Do you want to be the disruptor or the displaced? I posed this question at this year’s International Technology Enabled Care conference in Birmingham because, for me, it sums up the opportunity and the challenge facing UK TECS.
How does the sector respond to the shift from an analogue based telephony system to a digital one? In our White Paper, Connecting People, Improving Lives: A Digital Future for Technology Enabled Care, we argue that simply creating a digital copy of existing social alarm and telecare services will be a missed opportunity.
With Ofcom and BT both confirming that analogue will be switched off in 2025 the clock is now ticking. And with the safety of the 1.7 million people connected to alarm and monitoring services at stake, the impact of migrating from analogue to digital should be on the risk register of every organisation in the sector.
The White Paper sets out the steps TSA will be taking and the actions key stakeholders need to take to ensure a smooth migration. But we also say that the switch should be the trigger for looking at new predictive and proactive service models using the added functionality, data and computer power that digital can harness.
When TV went from analogue to digital significant resources were invested to make the switch as smooth as possible so that no one missed out on Coronation Street or Strictly! With the welfare of vulnerable people at stake there should be an even greater sense of urgency from every stakeholder.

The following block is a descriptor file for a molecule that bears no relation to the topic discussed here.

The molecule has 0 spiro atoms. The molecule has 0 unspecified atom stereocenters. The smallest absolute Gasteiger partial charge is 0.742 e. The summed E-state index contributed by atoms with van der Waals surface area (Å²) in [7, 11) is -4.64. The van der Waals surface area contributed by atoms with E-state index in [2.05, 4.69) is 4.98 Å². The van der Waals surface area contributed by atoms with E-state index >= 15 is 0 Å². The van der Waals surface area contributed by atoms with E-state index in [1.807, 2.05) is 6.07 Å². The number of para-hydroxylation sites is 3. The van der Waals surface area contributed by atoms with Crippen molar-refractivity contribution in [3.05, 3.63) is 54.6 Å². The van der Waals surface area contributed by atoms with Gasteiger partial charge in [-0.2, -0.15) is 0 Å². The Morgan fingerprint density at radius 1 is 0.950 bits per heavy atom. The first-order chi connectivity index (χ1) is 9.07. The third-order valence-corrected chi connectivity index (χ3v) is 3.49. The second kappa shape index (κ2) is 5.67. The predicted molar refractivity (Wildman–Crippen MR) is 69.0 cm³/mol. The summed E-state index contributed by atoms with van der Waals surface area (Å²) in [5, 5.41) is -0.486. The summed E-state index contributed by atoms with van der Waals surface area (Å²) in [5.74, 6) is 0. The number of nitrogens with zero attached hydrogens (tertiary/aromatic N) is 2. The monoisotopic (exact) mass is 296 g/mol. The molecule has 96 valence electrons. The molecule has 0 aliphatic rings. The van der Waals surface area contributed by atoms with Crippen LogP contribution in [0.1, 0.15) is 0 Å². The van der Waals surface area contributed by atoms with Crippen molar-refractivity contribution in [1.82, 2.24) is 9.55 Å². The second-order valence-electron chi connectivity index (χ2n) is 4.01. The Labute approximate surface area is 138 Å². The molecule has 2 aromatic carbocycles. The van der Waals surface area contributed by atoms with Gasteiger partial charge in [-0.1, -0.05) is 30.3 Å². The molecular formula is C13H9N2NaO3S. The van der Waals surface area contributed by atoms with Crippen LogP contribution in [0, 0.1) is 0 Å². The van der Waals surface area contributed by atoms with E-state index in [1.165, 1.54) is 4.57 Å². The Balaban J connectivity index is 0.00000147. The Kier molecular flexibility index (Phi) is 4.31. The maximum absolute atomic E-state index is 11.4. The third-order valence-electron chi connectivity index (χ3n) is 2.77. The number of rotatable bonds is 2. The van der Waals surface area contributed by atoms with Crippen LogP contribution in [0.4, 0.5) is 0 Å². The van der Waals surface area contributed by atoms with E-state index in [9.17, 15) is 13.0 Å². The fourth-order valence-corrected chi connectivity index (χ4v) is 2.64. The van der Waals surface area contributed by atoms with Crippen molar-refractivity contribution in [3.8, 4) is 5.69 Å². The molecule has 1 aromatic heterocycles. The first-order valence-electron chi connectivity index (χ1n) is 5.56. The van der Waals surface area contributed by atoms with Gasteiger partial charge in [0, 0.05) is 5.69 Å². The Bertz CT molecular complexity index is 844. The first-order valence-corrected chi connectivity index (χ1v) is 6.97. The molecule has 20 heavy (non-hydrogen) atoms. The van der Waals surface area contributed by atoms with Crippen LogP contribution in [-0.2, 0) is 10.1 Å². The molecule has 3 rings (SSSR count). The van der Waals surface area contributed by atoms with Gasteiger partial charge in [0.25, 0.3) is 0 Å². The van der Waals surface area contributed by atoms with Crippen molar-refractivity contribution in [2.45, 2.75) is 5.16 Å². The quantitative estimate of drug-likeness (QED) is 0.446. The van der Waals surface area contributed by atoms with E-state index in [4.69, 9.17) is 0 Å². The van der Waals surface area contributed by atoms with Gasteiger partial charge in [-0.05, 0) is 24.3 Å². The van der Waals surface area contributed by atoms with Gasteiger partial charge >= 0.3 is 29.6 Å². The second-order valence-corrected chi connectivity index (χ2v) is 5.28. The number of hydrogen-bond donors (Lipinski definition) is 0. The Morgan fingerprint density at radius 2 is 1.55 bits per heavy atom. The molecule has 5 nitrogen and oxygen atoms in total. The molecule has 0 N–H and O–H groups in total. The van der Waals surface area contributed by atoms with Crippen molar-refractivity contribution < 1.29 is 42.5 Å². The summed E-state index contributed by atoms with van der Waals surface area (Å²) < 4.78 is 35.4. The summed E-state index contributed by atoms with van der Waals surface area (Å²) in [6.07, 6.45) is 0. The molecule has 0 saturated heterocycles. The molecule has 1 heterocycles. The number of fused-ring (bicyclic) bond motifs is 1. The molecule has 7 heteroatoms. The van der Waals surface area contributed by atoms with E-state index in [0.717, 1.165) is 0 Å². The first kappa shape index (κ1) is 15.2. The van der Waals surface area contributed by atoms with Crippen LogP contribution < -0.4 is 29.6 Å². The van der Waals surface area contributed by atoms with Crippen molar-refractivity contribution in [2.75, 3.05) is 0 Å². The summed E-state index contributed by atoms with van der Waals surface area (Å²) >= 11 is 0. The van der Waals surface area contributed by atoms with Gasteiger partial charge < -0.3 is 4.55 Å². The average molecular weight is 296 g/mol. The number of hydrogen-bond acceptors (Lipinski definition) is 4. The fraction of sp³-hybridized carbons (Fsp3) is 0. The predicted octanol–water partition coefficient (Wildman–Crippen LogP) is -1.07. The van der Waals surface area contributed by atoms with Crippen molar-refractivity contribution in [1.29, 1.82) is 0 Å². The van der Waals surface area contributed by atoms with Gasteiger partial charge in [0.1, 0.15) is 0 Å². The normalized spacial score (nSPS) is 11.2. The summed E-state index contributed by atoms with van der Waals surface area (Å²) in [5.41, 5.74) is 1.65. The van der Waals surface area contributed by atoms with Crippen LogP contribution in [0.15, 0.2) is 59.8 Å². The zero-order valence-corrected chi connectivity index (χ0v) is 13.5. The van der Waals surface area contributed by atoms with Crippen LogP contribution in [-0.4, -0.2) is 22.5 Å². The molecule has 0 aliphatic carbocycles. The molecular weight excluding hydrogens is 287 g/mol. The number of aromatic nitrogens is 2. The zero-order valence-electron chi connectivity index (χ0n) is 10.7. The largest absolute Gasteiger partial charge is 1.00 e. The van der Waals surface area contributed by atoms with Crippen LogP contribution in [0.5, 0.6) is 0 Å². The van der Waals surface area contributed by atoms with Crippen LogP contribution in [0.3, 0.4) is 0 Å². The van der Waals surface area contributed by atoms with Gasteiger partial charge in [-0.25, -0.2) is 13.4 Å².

At the end of the conference, I shared some of the headline results of a survey that TSA and PA Consulting undertook over the two days to gauge how decision-makers in social care, health and TECS viewed the business case for care technology. What we found was a gap between the level of confidence within the private sector and a more sceptical public sector. Unsurprisingly, this also fed into the level of support for investment.
For me this underlined the biggest challenge: how do we move from small-scale deployment to widespread adoption of TECS? There is already enough known from research and real world delivery to support evidence-based decisions to invest in TECS, so what else is needed?
The absence in government – broadly defined – of a clear champion for TECS has dogged the sector’s efforts to engage with the NHS and local authorities.
Despite this, TSA’s work on analogue to digital is already having an impact with policymakers and our dialogue with Ofcom, telecom infrastructure providers, CQC, governments and industry leaders will continue.
But for TSA to make the business case for TECs we need senior level buy in, financial support and commitment to a common purpose and a common message. We need a sector interested in making a market, not just a sale. We need the industry to step up.